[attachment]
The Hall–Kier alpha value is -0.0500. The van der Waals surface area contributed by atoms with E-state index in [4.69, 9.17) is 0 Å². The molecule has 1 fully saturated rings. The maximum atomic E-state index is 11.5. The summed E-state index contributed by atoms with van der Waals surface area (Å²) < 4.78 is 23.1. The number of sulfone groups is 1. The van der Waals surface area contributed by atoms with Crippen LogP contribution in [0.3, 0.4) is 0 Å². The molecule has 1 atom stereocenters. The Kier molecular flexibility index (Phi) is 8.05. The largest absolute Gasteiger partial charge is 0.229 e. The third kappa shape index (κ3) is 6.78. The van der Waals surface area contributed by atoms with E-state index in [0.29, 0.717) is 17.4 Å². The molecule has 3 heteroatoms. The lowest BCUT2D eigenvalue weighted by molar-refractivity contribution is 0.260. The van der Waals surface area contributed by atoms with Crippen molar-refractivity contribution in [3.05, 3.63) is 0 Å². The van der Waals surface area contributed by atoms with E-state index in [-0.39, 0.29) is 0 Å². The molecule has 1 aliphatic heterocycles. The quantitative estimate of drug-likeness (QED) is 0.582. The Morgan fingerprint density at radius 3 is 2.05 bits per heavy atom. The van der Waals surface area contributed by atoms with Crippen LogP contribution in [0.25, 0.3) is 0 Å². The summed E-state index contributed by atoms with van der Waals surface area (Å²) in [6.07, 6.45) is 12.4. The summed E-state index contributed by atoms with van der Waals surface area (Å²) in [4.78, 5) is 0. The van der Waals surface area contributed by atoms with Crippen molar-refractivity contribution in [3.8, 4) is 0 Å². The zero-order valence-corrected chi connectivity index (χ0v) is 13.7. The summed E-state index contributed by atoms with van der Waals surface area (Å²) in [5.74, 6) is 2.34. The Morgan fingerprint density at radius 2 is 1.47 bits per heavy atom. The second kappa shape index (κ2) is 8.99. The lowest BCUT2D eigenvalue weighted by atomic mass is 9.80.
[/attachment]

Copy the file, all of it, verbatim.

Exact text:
The Hall–Kier alpha value is -0.0500. The van der Waals surface area contributed by atoms with E-state index in [4.69, 9.17) is 0 Å². The molecule has 1 fully saturated rings. The maximum atomic E-state index is 11.5. The summed E-state index contributed by atoms with van der Waals surface area (Å²) < 4.78 is 23.1. The number of sulfone groups is 1. The van der Waals surface area contributed by atoms with Crippen LogP contribution in [0.3, 0.4) is 0 Å². The molecule has 1 atom stereocenters. The Kier molecular flexibility index (Phi) is 8.05. The largest absolute Gasteiger partial charge is 0.229 e. The third kappa shape index (κ3) is 6.78. The van der Waals surface area contributed by atoms with E-state index in [0.29, 0.717) is 17.4 Å². The molecule has 3 heteroatoms. The lowest BCUT2D eigenvalue weighted by molar-refractivity contribution is 0.260. The van der Waals surface area contributed by atoms with Crippen molar-refractivity contribution in [3.05, 3.63) is 0 Å². The van der Waals surface area contributed by atoms with E-state index in [-0.39, 0.29) is 0 Å². The molecule has 1 aliphatic heterocycles. The quantitative estimate of drug-likeness (QED) is 0.582. The Morgan fingerprint density at radius 3 is 2.05 bits per heavy atom. The van der Waals surface area contributed by atoms with Crippen LogP contribution in [0.25, 0.3) is 0 Å². The summed E-state index contributed by atoms with van der Waals surface area (Å²) in [6.07, 6.45) is 12.4. The summed E-state index contributed by atoms with van der Waals surface area (Å²) in [4.78, 5) is 0. The van der Waals surface area contributed by atoms with Crippen molar-refractivity contribution in [3.8, 4) is 0 Å². The zero-order valence-corrected chi connectivity index (χ0v) is 13.7. The summed E-state index contributed by atoms with van der Waals surface area (Å²) in [5.74, 6) is 2.34. The Morgan fingerprint density at radius 2 is 1.47 bits per heavy atom. The second kappa shape index (κ2) is 8.99. The lowest BCUT2D eigenvalue weighted by atomic mass is 9.80.